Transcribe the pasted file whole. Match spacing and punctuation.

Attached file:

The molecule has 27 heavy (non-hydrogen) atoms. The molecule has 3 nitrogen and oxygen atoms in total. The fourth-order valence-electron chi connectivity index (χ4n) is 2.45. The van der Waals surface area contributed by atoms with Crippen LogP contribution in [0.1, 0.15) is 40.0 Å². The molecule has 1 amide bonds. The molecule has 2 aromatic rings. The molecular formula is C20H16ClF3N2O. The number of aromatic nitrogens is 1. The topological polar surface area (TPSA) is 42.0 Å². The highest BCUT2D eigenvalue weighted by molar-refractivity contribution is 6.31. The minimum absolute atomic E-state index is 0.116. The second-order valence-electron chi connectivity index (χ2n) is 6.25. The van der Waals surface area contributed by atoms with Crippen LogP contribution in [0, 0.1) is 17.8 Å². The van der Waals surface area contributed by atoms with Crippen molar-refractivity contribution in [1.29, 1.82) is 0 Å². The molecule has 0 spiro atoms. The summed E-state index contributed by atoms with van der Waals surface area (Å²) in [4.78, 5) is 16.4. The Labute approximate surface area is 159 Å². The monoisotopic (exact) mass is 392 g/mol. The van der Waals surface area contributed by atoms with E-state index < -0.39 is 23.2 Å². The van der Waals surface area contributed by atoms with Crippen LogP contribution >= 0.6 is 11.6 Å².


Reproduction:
The molecule has 27 heavy (non-hydrogen) atoms. The molecule has 3 nitrogen and oxygen atoms in total. The fourth-order valence-electron chi connectivity index (χ4n) is 2.45. The van der Waals surface area contributed by atoms with Crippen LogP contribution in [0.1, 0.15) is 40.0 Å². The molecule has 1 amide bonds. The molecule has 2 aromatic rings. The molecular formula is C20H16ClF3N2O. The number of aromatic nitrogens is 1. The topological polar surface area (TPSA) is 42.0 Å². The highest BCUT2D eigenvalue weighted by molar-refractivity contribution is 6.31. The minimum absolute atomic E-state index is 0.116. The second-order valence-electron chi connectivity index (χ2n) is 6.25. The van der Waals surface area contributed by atoms with Crippen LogP contribution in [0, 0.1) is 17.8 Å². The van der Waals surface area contributed by atoms with Crippen molar-refractivity contribution in [1.29, 1.82) is 0 Å². The molecule has 0 spiro atoms. The summed E-state index contributed by atoms with van der Waals surface area (Å²) in [4.78, 5) is 16.4. The Labute approximate surface area is 159 Å². The monoisotopic (exact) mass is 392 g/mol. The van der Waals surface area contributed by atoms with E-state index < -0.39 is 23.2 Å². The van der Waals surface area contributed by atoms with Crippen LogP contribution >= 0.6 is 11.6 Å².